There are different stories about the origin of the umbrella from China. The most popular one is related to Lu Ban (c.507-444 BC), a famous Chinese carpenter and builder. It is said that once he travelled with his younger sister to the West Lake in Hangzhou City. When it started raining, the sister said: “Let’s have a competition – whoever comes up with an idea before sunrise tomorrow to enable us to travel to the West Lake in the rain will be the winner.” Lu Ban thought it is easy. He collected some tools and timber and spent the whole night building 10 pavilions around the lake. He was quite confident about his efforts. However, the next morning, when Lu Ban was bragging about his achievements, his sister held a contraption in her hands, which could be opened into a round shape, resembling the roof of the pavilions made by Lu Ban. Lu Ban felt amazed by it. He found the item made of silk fabric and bamboo strips could also be closed into a cane and opened as a cone. It was light, portable, and beautiful. He conceded defeat. “Your portable ‘pavilion’ can shelter us from rain and it is easy to carry,” said Lu Ban. And thus, the umbrella was invented. Later when paper was invented, people used much cheaper paper to replace silk fabric, reducing the umbrella’s cost. To make the umbrella water-proof, people brushed tung oil across the surface. That was how the oil-paper umbrella was invented.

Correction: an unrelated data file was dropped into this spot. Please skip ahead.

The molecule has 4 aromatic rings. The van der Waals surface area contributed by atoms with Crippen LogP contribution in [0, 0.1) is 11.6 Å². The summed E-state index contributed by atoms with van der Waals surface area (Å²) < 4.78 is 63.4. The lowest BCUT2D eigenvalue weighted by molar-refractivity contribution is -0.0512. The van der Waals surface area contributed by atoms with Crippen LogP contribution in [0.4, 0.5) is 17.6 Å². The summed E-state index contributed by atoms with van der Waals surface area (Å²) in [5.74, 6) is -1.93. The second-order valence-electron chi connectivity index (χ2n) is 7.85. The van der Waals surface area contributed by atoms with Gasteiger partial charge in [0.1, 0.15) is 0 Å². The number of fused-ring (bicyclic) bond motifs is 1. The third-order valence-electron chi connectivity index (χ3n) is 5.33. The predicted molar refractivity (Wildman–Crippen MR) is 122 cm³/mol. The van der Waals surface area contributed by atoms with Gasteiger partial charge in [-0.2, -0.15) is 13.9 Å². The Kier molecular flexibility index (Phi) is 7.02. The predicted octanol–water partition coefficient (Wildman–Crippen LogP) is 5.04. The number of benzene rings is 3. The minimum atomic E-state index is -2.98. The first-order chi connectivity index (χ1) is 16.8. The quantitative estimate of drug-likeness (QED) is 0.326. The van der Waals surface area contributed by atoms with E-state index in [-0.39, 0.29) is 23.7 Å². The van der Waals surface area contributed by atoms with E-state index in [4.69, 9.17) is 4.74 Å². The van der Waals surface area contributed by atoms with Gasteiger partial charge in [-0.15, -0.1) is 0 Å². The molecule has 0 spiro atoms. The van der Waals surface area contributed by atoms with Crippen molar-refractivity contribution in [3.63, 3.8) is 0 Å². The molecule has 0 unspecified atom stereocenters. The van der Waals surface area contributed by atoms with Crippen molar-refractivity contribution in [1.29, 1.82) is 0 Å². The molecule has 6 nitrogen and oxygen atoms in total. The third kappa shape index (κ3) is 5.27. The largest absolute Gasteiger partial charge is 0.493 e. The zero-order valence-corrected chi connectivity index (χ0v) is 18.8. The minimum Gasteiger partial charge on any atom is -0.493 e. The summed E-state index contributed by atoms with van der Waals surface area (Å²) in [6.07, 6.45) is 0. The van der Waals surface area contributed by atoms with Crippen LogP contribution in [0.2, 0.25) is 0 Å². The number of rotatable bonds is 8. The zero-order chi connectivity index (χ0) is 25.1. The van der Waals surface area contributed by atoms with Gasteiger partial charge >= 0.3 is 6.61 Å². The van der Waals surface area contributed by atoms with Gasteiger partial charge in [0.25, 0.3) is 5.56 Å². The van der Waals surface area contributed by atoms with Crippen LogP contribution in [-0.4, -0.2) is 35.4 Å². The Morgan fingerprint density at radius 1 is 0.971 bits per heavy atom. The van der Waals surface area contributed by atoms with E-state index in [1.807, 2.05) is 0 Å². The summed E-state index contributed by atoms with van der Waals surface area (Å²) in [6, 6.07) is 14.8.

The oil-paper umbrella made in Luzhou City has a long history and been included into the list of national intangible cultural heritage since 2008.

The Tang Dynasty (618-907) saw increasing exchanges between China and other nations. The oil-paper umbrella was introduced to neighboring Asian countries and regions such as Japan, Korea, Vietnam, Thailand, and Laos, where it gained different names and developed different styles according to local culture and customs. For example, the oil-paper umbrella in Japanese culture is often associated with geisha, traditional dance, and tea ceremonies.